New follow up beginning in 2024! The NLS-72 study started in 1972. High school students from the senior class of 1972 across the nation—including you!—participated in this research project. They shared their school experiences, beliefs, and plans for the near and more distant future. Follow-up surveys were conducted in 1973, 1974, 1976, 1979, 1984, and 1986 as people entered the labor market, went on to college, served in the military, started families, and moved around the country. People like you who participated in these surveys helped the nation learn about how policies at work and at school intersect with people’s lives to help shape their opportunities, experiences, and a whole host of outcomes. Members of our research team will be reaching out to you with more information about participating in the next NLS-72 follow-up study in 2024!


We hope you will be joining us for this exciting new chapter by following the Next Steps below.

Next Steps

Step 1

Visit the “Confirm My Eligibility” page to confirm you are eligible to participate in the study and to update your information.

Step 2

Once we confirm your eligibility, a member of our study team will reach out to you to schedule your interview. You’ll be able to schedule the interview at a time of your choice that’s convenient for you.

Step 3

During the home interview, a trained interviewer will come to your home to complete a survey, including cognitive and physical measures. You’ll receive $150 for completing the home interview. You’ll also be asked to participate in some follow-up health measures like providing a blood sample.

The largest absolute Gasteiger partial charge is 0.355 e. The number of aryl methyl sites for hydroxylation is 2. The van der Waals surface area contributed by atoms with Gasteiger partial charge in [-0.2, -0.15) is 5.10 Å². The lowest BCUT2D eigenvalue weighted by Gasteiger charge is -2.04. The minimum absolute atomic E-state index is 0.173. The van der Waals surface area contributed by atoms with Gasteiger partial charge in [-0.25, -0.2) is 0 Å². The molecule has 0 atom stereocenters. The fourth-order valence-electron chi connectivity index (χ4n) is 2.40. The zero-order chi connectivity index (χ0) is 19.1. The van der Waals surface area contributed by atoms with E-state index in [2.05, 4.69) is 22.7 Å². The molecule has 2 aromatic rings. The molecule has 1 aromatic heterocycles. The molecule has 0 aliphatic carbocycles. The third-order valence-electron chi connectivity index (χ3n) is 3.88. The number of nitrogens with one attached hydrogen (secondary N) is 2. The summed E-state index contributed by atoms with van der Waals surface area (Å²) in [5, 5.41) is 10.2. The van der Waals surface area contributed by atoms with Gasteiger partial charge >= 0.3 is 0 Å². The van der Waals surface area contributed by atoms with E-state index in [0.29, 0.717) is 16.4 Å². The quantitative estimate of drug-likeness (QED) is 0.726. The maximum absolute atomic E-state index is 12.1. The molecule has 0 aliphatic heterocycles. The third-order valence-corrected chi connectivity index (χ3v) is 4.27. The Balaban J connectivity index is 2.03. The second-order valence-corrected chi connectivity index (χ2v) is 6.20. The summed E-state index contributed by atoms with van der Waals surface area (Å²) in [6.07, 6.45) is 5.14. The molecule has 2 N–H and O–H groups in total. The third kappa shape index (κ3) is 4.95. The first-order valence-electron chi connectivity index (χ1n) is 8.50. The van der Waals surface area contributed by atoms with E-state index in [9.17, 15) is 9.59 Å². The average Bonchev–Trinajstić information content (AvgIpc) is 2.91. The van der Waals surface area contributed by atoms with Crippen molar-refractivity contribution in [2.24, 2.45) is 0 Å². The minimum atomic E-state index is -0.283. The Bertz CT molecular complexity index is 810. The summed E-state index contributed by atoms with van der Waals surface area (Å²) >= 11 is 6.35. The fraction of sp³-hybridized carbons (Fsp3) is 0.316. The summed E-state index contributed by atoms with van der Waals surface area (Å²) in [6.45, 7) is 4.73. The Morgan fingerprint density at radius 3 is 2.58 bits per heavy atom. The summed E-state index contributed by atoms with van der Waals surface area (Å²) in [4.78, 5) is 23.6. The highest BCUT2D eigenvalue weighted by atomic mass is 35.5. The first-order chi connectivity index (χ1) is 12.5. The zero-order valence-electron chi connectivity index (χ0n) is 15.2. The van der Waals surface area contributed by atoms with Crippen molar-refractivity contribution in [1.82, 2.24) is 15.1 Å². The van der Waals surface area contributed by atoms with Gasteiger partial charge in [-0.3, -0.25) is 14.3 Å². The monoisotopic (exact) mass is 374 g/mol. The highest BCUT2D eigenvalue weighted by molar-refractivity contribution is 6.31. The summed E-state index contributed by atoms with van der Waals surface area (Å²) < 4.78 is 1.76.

Read Below To Learn More!

People who participated in NLS-72 are now in their late 60s and early 70s, a new and interesting phase of life. This next follow-up of NLS-72 students focuses—for the first time—on health and wellbeing. You’ll have the opportunity to participate in an in-person interview in which a trained interviewer will come to your home to conduct a survey, a short cognitive assessment showing how you think and remember things, and a variety of different health measures like height, weight, and blood pressure.

NLS-72 data have been used to describe the transition of young adults through postsecondary education into the workforce, and the data are a valuable resource for researchers and policymakers to inform decisions related to educational reform. After this next follow-up, researchers will be able to link these data to new biological measures that will provide key insights into healthy aging.

The 2024 wave of the NLS-72 study provides a unique opportunity to learn more about your important generation and to explore how education and early adult experiences affect people as they grow older. With grant funding from the National Institute of Health’s National Institute on Aging (1R01AG078533-01), researchers at the University of Texas at Austin (Chandra Muller), University of Wisconsin (Eric Grodsky), University of Minnesota (John Robert Warren), and Columbia University (Jennifer Manly and Adam Brickman) have contracted with NORC at the University of Chicago to follow up with people in NLS-72. We hope that you will help us continue to inform America about the successes, challenges, and opportunities that your generation has experienced.

If you have questions about the confidentiality and privacy of your data, please visit the Privacy page and the Q&A page to learn more about the security measures in place to protect your privacy.